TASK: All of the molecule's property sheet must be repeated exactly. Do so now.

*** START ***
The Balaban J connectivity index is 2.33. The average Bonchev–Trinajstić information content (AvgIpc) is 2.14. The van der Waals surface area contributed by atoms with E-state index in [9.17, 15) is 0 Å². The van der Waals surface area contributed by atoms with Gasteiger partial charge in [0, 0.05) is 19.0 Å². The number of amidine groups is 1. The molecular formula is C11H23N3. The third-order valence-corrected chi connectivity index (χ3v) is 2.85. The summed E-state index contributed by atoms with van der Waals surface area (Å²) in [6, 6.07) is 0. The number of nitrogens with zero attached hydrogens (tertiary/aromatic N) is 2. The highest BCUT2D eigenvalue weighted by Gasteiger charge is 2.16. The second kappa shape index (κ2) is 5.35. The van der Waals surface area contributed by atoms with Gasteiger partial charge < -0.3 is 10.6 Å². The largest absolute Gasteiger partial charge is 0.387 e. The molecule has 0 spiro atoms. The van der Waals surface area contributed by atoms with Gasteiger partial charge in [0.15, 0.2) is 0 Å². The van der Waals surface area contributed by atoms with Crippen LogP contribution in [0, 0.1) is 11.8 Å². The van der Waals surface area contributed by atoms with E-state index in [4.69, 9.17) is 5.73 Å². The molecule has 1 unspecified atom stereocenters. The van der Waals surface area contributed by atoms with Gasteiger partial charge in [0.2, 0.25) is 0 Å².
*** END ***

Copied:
The Balaban J connectivity index is 2.33. The average Bonchev–Trinajstić information content (AvgIpc) is 2.14. The van der Waals surface area contributed by atoms with E-state index in [9.17, 15) is 0 Å². The van der Waals surface area contributed by atoms with Gasteiger partial charge in [0, 0.05) is 19.0 Å². The number of amidine groups is 1. The molecular formula is C11H23N3. The third-order valence-corrected chi connectivity index (χ3v) is 2.85. The summed E-state index contributed by atoms with van der Waals surface area (Å²) in [6, 6.07) is 0. The number of nitrogens with zero attached hydrogens (tertiary/aromatic N) is 2. The highest BCUT2D eigenvalue weighted by Gasteiger charge is 2.16. The second kappa shape index (κ2) is 5.35. The van der Waals surface area contributed by atoms with Gasteiger partial charge < -0.3 is 10.6 Å². The largest absolute Gasteiger partial charge is 0.387 e. The molecule has 0 spiro atoms. The van der Waals surface area contributed by atoms with Gasteiger partial charge in [0.15, 0.2) is 0 Å². The van der Waals surface area contributed by atoms with Crippen LogP contribution in [0, 0.1) is 11.8 Å². The van der Waals surface area contributed by atoms with E-state index in [4.69, 9.17) is 5.73 Å². The molecule has 1 unspecified atom stereocenters. The van der Waals surface area contributed by atoms with Gasteiger partial charge in [0.2, 0.25) is 0 Å².